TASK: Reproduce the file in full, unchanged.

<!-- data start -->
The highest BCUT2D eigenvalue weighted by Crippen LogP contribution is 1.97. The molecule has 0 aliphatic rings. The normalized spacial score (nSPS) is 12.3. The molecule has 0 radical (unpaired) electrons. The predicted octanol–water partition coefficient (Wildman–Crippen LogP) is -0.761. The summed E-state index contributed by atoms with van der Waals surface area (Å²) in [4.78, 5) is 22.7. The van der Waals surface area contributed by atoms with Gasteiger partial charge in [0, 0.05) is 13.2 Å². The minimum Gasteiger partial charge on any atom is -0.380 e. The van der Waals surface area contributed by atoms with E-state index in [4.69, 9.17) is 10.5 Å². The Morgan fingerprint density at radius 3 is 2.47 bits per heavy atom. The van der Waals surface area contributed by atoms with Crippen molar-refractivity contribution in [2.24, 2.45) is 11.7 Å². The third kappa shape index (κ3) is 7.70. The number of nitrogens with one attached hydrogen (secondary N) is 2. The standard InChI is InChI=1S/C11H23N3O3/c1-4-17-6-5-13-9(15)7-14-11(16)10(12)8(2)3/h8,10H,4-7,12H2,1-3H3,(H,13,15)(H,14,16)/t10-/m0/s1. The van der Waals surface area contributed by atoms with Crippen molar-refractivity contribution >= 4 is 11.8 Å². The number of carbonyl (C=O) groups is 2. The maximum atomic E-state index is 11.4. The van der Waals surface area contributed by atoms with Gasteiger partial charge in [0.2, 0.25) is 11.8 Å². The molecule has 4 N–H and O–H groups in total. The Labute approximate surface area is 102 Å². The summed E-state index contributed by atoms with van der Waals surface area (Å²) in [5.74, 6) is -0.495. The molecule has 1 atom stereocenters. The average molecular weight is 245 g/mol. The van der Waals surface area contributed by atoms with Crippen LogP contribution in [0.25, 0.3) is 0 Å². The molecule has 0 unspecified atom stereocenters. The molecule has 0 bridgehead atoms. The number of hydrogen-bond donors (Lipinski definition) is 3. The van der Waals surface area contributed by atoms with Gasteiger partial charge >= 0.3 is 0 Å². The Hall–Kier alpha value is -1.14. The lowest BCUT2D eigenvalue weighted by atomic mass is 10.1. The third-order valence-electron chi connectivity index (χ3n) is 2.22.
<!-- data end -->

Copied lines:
The highest BCUT2D eigenvalue weighted by Crippen LogP contribution is 1.97. The molecule has 0 aliphatic rings. The normalized spacial score (nSPS) is 12.3. The molecule has 0 radical (unpaired) electrons. The predicted octanol–water partition coefficient (Wildman–Crippen LogP) is -0.761. The summed E-state index contributed by atoms with van der Waals surface area (Å²) in [4.78, 5) is 22.7. The van der Waals surface area contributed by atoms with Gasteiger partial charge in [0, 0.05) is 13.2 Å². The minimum Gasteiger partial charge on any atom is -0.380 e. The van der Waals surface area contributed by atoms with E-state index in [4.69, 9.17) is 10.5 Å². The Morgan fingerprint density at radius 3 is 2.47 bits per heavy atom. The van der Waals surface area contributed by atoms with Crippen molar-refractivity contribution in [2.24, 2.45) is 11.7 Å². The third kappa shape index (κ3) is 7.70. The number of nitrogens with one attached hydrogen (secondary N) is 2. The standard InChI is InChI=1S/C11H23N3O3/c1-4-17-6-5-13-9(15)7-14-11(16)10(12)8(2)3/h8,10H,4-7,12H2,1-3H3,(H,13,15)(H,14,16)/t10-/m0/s1. The van der Waals surface area contributed by atoms with Crippen molar-refractivity contribution >= 4 is 11.8 Å². The number of carbonyl (C=O) groups is 2. The maximum atomic E-state index is 11.4. The van der Waals surface area contributed by atoms with Gasteiger partial charge in [0.2, 0.25) is 11.8 Å². The molecule has 4 N–H and O–H groups in total. The Labute approximate surface area is 102 Å². The summed E-state index contributed by atoms with van der Waals surface area (Å²) in [5.74, 6) is -0.495. The molecule has 1 atom stereocenters. The average molecular weight is 245 g/mol. The van der Waals surface area contributed by atoms with Crippen LogP contribution in [0.25, 0.3) is 0 Å². The molecule has 0 unspecified atom stereocenters. The molecule has 0 bridgehead atoms. The number of hydrogen-bond donors (Lipinski definition) is 3. The van der Waals surface area contributed by atoms with Gasteiger partial charge >= 0.3 is 0 Å². The Hall–Kier alpha value is -1.14. The lowest BCUT2D eigenvalue weighted by atomic mass is 10.1. The third-order valence-electron chi connectivity index (χ3n) is 2.22.